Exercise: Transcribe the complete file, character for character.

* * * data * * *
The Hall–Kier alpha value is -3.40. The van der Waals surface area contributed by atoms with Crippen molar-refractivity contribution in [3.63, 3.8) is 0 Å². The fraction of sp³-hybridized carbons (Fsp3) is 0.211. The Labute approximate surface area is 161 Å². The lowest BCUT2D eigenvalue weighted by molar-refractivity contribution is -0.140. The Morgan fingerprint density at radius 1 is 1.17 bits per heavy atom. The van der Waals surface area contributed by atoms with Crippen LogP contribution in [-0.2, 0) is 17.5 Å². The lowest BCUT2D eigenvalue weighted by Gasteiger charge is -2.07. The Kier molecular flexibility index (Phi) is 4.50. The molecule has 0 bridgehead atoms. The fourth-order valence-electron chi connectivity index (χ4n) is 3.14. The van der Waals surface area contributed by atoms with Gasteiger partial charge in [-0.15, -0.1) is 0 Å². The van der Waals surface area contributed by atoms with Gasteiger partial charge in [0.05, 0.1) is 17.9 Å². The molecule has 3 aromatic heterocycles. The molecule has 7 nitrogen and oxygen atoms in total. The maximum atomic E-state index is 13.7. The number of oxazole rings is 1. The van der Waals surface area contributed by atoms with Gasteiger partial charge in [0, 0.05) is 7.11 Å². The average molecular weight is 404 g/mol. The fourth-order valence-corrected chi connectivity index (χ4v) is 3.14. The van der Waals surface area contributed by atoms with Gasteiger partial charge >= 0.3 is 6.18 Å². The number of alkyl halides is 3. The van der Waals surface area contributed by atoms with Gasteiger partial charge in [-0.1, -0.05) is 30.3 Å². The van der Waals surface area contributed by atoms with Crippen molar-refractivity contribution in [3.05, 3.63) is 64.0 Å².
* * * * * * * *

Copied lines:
The Hall–Kier alpha value is -3.40. The van der Waals surface area contributed by atoms with Crippen molar-refractivity contribution in [3.63, 3.8) is 0 Å². The fraction of sp³-hybridized carbons (Fsp3) is 0.211. The Labute approximate surface area is 161 Å². The lowest BCUT2D eigenvalue weighted by molar-refractivity contribution is -0.140. The Morgan fingerprint density at radius 1 is 1.17 bits per heavy atom. The van der Waals surface area contributed by atoms with Crippen LogP contribution in [-0.2, 0) is 17.5 Å². The lowest BCUT2D eigenvalue weighted by Gasteiger charge is -2.07. The Kier molecular flexibility index (Phi) is 4.50. The molecule has 0 bridgehead atoms. The fourth-order valence-electron chi connectivity index (χ4n) is 3.14. The van der Waals surface area contributed by atoms with Gasteiger partial charge in [-0.15, -0.1) is 0 Å². The van der Waals surface area contributed by atoms with Gasteiger partial charge in [0.05, 0.1) is 17.9 Å². The molecule has 3 aromatic heterocycles. The molecule has 7 nitrogen and oxygen atoms in total. The maximum atomic E-state index is 13.7. The number of oxazole rings is 1. The van der Waals surface area contributed by atoms with Gasteiger partial charge in [0, 0.05) is 7.11 Å². The average molecular weight is 404 g/mol. The fourth-order valence-corrected chi connectivity index (χ4v) is 3.14. The van der Waals surface area contributed by atoms with Gasteiger partial charge >= 0.3 is 6.18 Å². The number of alkyl halides is 3. The van der Waals surface area contributed by atoms with Gasteiger partial charge in [-0.1, -0.05) is 30.3 Å². The van der Waals surface area contributed by atoms with Crippen molar-refractivity contribution in [3.05, 3.63) is 64.0 Å².